One hypothetical candidate is WIMPs - weakly interacting massive particles that don't interact much with ordinary matter, proposed more than 30 years ago. As a graduate student at the University of Texas, Austin, in the 1970s, Kolb, now the Arthur Holly Compton Distinguished Service Professor of Astronomy and Astrophysics at UChicago, helped lay the foundations for WIMPs by exploring the limits to weak interaction.
WIMPs may bepart of the concept of supersymmetry, which fills gaps in astrophysicists' understanding of known particles and forces. The idea says that each fundamental particle has an as-yet-undiscovered superpartner. When scientists use the properties of the lightest supersymmetric particles - WIMPs - and calculate how many would still exist after the big bang, that number matches the amount of dark matter seen (or inferred) today.
But so far no detectors or colliders have been able to shed light on WIMPs. So does Kolb still think they're the answer? "I think we'll be surprised, that the answer will come out of left field," he says.
What's advantageous about the WIMP hypothesis says Kolb, is that it's falsifiable. British philosopher Karl Popper's concept of falsifiability states that theories are scientific only if it is possible, in principle, to prove them false, and that empirical science is never confirmed, only incrementally corroborated through absence of disconfirming evidence.
Another dark matter candidate - ordinary matter in the form of black holes, neutron stars, or brown dwarfs called MAssive Compact Halo Objects, or MACHOs - was falsified in 2004 through the discovery of a galaxy cluster that doesn't behave in accordance with the hypothesis.
"Maybe we're on the verge of falsifying WIMPs," says Kolb, which would be a form of discovery.
He cites the famous failed experiment of Albert Michelson, founder of UChicago's physics department, and Edward Morley to establish the existence of "ether," the medium they believed filled space and was required to transmit light. In the process of failing, they established the speed of light as a fundamental constant, and their work eventually led to the theory of relativity.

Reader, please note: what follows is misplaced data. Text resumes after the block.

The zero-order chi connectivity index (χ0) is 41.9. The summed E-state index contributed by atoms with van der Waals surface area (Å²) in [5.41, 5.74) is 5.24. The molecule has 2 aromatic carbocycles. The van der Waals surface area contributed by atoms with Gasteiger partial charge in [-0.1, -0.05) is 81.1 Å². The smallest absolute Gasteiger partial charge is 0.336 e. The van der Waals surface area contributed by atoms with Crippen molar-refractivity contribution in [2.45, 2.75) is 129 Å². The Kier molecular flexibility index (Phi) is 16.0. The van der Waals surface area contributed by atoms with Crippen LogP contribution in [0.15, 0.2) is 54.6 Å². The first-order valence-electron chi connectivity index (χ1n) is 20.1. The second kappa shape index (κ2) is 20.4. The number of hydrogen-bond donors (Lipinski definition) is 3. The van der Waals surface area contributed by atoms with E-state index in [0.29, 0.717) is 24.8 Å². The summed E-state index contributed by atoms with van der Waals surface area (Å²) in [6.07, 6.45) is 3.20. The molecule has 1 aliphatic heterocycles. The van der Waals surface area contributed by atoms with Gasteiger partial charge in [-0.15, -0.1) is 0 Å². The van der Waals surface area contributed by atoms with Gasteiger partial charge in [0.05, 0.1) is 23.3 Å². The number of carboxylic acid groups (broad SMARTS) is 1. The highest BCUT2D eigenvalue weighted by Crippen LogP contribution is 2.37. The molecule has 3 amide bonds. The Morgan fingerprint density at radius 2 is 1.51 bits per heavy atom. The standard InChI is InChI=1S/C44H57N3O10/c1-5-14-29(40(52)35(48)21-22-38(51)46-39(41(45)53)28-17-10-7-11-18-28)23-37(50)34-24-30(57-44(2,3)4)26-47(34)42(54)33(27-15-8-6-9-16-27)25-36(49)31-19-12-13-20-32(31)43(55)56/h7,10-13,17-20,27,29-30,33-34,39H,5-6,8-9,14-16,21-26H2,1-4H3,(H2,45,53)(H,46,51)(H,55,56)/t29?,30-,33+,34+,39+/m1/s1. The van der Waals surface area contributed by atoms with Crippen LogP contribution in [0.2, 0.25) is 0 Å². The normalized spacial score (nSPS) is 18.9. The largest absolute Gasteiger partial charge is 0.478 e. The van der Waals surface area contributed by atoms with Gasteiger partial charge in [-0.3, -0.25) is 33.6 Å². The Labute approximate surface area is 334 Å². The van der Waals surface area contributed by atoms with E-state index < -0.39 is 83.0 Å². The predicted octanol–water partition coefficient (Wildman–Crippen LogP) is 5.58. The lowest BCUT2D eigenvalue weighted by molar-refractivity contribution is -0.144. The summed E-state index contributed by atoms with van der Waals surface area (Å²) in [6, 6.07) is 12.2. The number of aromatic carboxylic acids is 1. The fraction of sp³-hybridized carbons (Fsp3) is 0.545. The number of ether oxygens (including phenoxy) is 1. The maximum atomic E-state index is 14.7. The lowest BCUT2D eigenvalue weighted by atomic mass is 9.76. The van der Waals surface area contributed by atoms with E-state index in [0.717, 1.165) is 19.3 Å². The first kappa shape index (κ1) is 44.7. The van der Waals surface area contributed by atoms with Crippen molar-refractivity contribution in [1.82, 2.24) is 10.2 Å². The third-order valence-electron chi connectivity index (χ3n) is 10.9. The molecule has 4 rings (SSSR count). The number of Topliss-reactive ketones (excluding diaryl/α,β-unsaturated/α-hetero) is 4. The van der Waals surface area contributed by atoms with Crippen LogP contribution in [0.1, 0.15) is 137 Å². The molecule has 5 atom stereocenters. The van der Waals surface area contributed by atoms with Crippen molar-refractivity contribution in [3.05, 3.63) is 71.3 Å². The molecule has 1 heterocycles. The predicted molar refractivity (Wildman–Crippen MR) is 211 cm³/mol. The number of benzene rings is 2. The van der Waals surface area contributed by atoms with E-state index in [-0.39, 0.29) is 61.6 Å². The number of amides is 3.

So discovering that WIMPs arent the explanation for dark matter would point astrophysicists in other directions. But scientists "should completely exhaust the possibilities," Kolb says, before making that call.
Department members: Daniel E. Holz, Edward ''Rocky'' W. Kolb, Angela V. Olinto
Scientific projects: Extreme Universe Space Observatory at the Japanese Module, Extreme Universe Space Observatory on a Super Pressure Balloon, Laser Interferometer Gravitational-wave Observatory
NASA solar probe named for U. of C. astrophysicist from Flossmoor to launch next summer
November 6, 2017
Chicago Tribune, by Donna Vickroy
In the meeting room of Homewood's Izaak Walton Preserve on a recent Thursday evening, Eugene Parker led an audience of scientists, children, janitors and curious suburbanites through the complex theory that has come to make him a "star" in the world of astrophysics.
Once criticized for his 1958 theory on "solar wind," Parker, a distinguished University of Chicago professor emeritus and resident of Flossmoor, recently learned that because of that work, conducted nearly 60 years ago, his name will be on the first probe to explore the outer corona of the sun.
NASA will launch the Parker Solar Probe, the first spacecraft named for a living individual, on July 31, 2018 (with a 20-day window for weather).
Parker, now 90, recalled the day earlier this spring when he got the news.
"I was sitting at home doing some work when the phone rang and it was a guy at NASA that I know," he said.
He said Thomas Zurbuchen, associate administrator for NASA's Science Mission Directorate in Washington, told him NASA's plan to name the solar probe after him and asked if he had any objections.
"Needless to say," Parker said, "I did not have any objections."
Parker said though initially "taken aback because it never occurred to me that the day would come that they could send a rocket into the sun's atmosphere," being recognized on such a universal scale "always makes one happy."
The six decades that have passed since Parker wrote the seminal paper on the solar wind, spurred by his observation that a comet's tail always points away from the sun, have been filled with other important work in the field of physics, but it is his recognition by NASA that is now attracting the attention of the public.
The Homewood facility was packed to hear the free lecture. Extra chairs were brought in and a smattering of standing-room-only fans gathered in the back.
Through diagrams, mathematical formulas and the occasional wisecrack, Parker, who was elected to the National Academy of Sciences in 1967, showed his work.